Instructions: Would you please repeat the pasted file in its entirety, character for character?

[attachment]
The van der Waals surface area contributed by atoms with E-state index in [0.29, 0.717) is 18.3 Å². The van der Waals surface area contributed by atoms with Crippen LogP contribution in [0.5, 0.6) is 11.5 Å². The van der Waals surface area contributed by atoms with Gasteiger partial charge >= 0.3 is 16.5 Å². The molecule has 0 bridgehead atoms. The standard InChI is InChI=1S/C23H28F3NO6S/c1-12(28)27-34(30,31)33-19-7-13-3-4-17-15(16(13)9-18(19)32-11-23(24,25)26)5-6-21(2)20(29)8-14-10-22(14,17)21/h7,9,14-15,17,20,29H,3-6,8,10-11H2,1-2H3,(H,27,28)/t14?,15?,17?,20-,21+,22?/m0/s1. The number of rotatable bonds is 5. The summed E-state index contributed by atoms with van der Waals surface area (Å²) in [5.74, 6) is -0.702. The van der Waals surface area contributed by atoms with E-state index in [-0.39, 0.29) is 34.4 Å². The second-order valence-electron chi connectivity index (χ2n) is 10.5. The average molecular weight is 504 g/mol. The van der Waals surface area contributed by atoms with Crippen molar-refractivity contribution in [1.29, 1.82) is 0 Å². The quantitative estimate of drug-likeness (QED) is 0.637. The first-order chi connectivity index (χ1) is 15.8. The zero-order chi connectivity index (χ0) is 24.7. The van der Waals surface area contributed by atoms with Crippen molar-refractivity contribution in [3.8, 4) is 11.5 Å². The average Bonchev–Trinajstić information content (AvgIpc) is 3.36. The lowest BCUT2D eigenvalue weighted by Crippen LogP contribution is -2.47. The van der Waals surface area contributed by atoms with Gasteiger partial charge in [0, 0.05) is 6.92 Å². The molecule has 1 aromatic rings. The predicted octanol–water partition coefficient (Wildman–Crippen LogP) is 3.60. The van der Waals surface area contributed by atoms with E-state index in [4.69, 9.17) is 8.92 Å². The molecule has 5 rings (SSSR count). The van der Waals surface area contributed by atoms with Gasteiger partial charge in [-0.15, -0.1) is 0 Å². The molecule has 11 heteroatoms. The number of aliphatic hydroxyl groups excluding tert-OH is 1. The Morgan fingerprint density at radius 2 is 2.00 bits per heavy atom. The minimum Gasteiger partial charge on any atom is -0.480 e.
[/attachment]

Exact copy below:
The van der Waals surface area contributed by atoms with E-state index in [0.29, 0.717) is 18.3 Å². The van der Waals surface area contributed by atoms with Crippen LogP contribution in [0.5, 0.6) is 11.5 Å². The van der Waals surface area contributed by atoms with Gasteiger partial charge >= 0.3 is 16.5 Å². The molecule has 0 bridgehead atoms. The standard InChI is InChI=1S/C23H28F3NO6S/c1-12(28)27-34(30,31)33-19-7-13-3-4-17-15(16(13)9-18(19)32-11-23(24,25)26)5-6-21(2)20(29)8-14-10-22(14,17)21/h7,9,14-15,17,20,29H,3-6,8,10-11H2,1-2H3,(H,27,28)/t14?,15?,17?,20-,21+,22?/m0/s1. The number of rotatable bonds is 5. The summed E-state index contributed by atoms with van der Waals surface area (Å²) in [5.74, 6) is -0.702. The van der Waals surface area contributed by atoms with E-state index in [-0.39, 0.29) is 34.4 Å². The second-order valence-electron chi connectivity index (χ2n) is 10.5. The average molecular weight is 504 g/mol. The van der Waals surface area contributed by atoms with Crippen molar-refractivity contribution in [1.29, 1.82) is 0 Å². The quantitative estimate of drug-likeness (QED) is 0.637. The first-order chi connectivity index (χ1) is 15.8. The zero-order chi connectivity index (χ0) is 24.7. The van der Waals surface area contributed by atoms with Crippen molar-refractivity contribution in [3.8, 4) is 11.5 Å². The average Bonchev–Trinajstić information content (AvgIpc) is 3.36. The lowest BCUT2D eigenvalue weighted by Crippen LogP contribution is -2.47. The van der Waals surface area contributed by atoms with Gasteiger partial charge in [0, 0.05) is 6.92 Å². The molecule has 1 aromatic rings. The predicted octanol–water partition coefficient (Wildman–Crippen LogP) is 3.60. The van der Waals surface area contributed by atoms with E-state index in [4.69, 9.17) is 8.92 Å². The molecule has 5 rings (SSSR count). The van der Waals surface area contributed by atoms with Gasteiger partial charge in [-0.15, -0.1) is 0 Å². The molecule has 11 heteroatoms. The number of aliphatic hydroxyl groups excluding tert-OH is 1. The Morgan fingerprint density at radius 2 is 2.00 bits per heavy atom. The minimum Gasteiger partial charge on any atom is -0.480 e.